Alison Hardacre was starting to turn a profit with her first business, when she threw it in to start a new one. Seven years on, she’s soaring, writes Johanna Leggatt.

Alison Hardacre helms a successful global software platform that brings accessible healthcare to patients from Toorak to Tunisia.

But while HealthKit, the company she founded seven years ago with CFO Lachlan Wheeler, now offers a network of 150,000 health practitioners in more than 50 countries, it took a “sacrificial business” for the pair to really find their feet.

“If you look at the other successful startups, from Vinomofo to Canva, they all had other businesses first,” Hardacre explains.

“I think you do learn a lot just by trial and error, and at the time you never think your starter business is a starter business, but often it is.”

Such was the case for Hardacre, who was managing director of Australian health platform Specialist Link between 2008 and 2012, which she had co-founded with Wheeler.

By the time she and Wheeler decided to scrap the business and start again, it had become the largest online clinical software in Australia.

“It was a very, very hard decision to make,” Hardacre explains.

“It had just reached a stage where it was making money and starting to work, and then we decided to start again.”

So what prompted the pair to give up Specialist Link for HealthKit?

“We knew that we would never be able to turn Specialist Link into a global healthcare company, and having a global platform that made healthcare accessible to people in developing nations, as well as Australia, was important,” she says.

While it may have seemed a mad gamble to others at the time, it turned out to be the right move, with HealthKit achieving monumental success over the past seven years.

Patients log in to HealthKit across the globe to search for the right practitioner in their region — from GPs, to personal trainers, physiotherapists, cardiologists and dentists, among others.

HealthKit is also designed to make health practitioners’ lives easier, with a practice management software customized to any practitioner in any health-related profession across the world.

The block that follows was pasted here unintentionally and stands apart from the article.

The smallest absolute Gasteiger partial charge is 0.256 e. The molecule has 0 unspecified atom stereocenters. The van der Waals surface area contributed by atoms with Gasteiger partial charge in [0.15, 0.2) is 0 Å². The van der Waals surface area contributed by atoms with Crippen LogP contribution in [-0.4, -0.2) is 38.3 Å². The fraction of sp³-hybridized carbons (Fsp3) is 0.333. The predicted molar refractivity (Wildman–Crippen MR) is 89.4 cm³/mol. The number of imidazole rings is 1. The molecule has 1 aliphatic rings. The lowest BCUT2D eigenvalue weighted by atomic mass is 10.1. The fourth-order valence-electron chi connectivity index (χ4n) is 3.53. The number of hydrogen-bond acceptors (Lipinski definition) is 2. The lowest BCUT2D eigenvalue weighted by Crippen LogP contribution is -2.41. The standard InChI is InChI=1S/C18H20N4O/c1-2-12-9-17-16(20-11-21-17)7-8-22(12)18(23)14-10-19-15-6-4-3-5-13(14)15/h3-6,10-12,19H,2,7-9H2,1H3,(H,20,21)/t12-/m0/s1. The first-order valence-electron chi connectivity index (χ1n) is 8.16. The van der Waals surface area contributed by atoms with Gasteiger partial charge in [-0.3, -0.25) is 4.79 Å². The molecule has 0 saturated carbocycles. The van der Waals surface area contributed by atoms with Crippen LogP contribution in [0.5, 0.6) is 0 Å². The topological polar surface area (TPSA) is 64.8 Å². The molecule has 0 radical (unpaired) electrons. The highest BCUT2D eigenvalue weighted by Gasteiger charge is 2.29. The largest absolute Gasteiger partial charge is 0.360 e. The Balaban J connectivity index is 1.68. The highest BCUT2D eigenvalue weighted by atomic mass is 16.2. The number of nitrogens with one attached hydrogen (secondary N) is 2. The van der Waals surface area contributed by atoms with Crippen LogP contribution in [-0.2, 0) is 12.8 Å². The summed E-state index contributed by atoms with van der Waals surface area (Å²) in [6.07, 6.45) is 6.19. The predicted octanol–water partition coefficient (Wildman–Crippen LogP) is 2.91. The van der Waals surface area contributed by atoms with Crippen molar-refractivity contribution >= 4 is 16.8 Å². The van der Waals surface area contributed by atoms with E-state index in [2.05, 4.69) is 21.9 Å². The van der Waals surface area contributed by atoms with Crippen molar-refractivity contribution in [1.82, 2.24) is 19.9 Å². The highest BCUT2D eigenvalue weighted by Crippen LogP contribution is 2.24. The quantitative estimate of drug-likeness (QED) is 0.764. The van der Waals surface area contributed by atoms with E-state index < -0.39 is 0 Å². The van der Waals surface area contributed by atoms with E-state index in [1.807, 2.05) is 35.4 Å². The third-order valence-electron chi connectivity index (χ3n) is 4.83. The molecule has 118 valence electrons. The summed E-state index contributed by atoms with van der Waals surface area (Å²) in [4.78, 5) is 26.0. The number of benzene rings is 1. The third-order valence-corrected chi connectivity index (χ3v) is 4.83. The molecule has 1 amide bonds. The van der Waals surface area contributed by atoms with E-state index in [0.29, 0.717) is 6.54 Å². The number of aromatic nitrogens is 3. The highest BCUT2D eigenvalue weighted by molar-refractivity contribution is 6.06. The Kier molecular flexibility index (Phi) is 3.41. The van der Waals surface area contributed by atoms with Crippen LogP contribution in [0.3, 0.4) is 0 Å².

Hardacre points out that an appointment is booked in HealthKit every five seconds during practice hours and she estimates the company saves practitioners 30,000 hours each month on administration.

“It frees up the practitioner to see patients rather than deal with administration, and it brings healthcare to people who have difficulty accessing it,” Hardacre says.

While the ingenuity of the business model is clearly a big part of their success, Hardacre attributes the company’s impressive track record “absolute persistence”.

“We didn’t give up when on many occasions it would have been so much easier to do so,” Hardacre says.

“This persistence has paid off because we now have a globally successful business in a sector where software is usually country-specific.”

Another important driver of their success has been a strong focus on customer service.

“If people report an issue with the platform then we usually have it fixed within an hour,” Hardacre notes.

“Not just a response, but actually fixed.”

Of course, it isn’t just Hardacre steering the ship and she notes that a healthy co-founder relationship is fundamentally important.

“Having a co-founder whom I trust has been really vital,” Hardacre says.

“You need to make sure that you complement each other so you’re not hiring to plug gaps in your business.”

How to choose the right co-founder:

  1. Opt for someone you trust.
  2. Choose someone with complementary skills so you’re not hiring additional staff to plug skill gaps.
  3. Make sure you have similar goals and ambitions for the business.

There is a moment, of course, when startup founders realise they need to hire staff to scale up quickly, and choosing the right people in those early days is crucial.

Hardacre recommends not being bamboozled by candidates’ degrees and experience.

“Often people will come in to interviewees looking amazing on paper and talking about strategy, but what I have found is that what you are really looking for is someone who just gets on and does the work,” Hardacre says.

“Over the years, I have changed my idea of what a gun employee looks like.”
Many startups in their early life cycles struggle to determine where to commit their money and time. Should you focus on marketing and PR? Bootstrapping or seeking investment?

Hardacre says there are no hard-and-fast rules, but the focus should be on whatever is best for your particular market.

“Put your time and energy into what will bring the best experience for your customer,” she says.

“And there is also a lot to be said for just getting on with the job.

“You need to just keep working.”

What to look for in staff when it’s time to hire:

  1. Hire for skills, fit and values, over years of experience or personality.
  2. Focus on the delivery. So define the skills needed for delivering in your organisation and recruit for that.
  3. Regardless of sector, hire for resourcefulness, love of pace and learning, reliability and consistency, and being easy to do business with.

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